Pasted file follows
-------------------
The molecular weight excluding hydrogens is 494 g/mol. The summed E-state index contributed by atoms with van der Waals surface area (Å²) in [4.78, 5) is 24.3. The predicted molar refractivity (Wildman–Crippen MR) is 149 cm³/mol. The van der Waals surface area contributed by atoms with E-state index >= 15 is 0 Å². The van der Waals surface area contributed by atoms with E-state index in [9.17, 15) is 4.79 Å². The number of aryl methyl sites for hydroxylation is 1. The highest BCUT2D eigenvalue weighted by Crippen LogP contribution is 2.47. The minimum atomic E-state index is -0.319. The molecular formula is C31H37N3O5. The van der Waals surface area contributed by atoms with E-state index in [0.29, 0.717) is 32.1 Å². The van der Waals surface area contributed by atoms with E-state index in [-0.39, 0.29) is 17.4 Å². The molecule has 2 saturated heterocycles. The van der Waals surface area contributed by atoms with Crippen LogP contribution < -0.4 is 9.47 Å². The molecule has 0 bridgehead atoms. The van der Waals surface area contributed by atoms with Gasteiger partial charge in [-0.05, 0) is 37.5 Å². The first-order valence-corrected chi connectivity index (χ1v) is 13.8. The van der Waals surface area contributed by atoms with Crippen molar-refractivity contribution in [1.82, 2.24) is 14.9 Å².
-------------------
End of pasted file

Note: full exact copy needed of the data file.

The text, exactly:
The molecular weight excluding hydrogens is 494 g/mol. The summed E-state index contributed by atoms with van der Waals surface area (Å²) in [4.78, 5) is 24.3. The predicted molar refractivity (Wildman–Crippen MR) is 149 cm³/mol. The van der Waals surface area contributed by atoms with E-state index >= 15 is 0 Å². The van der Waals surface area contributed by atoms with E-state index in [9.17, 15) is 4.79 Å². The number of aryl methyl sites for hydroxylation is 1. The highest BCUT2D eigenvalue weighted by Crippen LogP contribution is 2.47. The minimum atomic E-state index is -0.319. The molecular formula is C31H37N3O5. The van der Waals surface area contributed by atoms with E-state index in [0.29, 0.717) is 32.1 Å². The van der Waals surface area contributed by atoms with E-state index in [-0.39, 0.29) is 17.4 Å². The molecule has 2 saturated heterocycles. The van der Waals surface area contributed by atoms with Crippen LogP contribution < -0.4 is 9.47 Å². The molecule has 0 bridgehead atoms. The van der Waals surface area contributed by atoms with Gasteiger partial charge in [-0.05, 0) is 37.5 Å². The first-order valence-corrected chi connectivity index (χ1v) is 13.8. The van der Waals surface area contributed by atoms with Crippen molar-refractivity contribution in [1.82, 2.24) is 14.9 Å².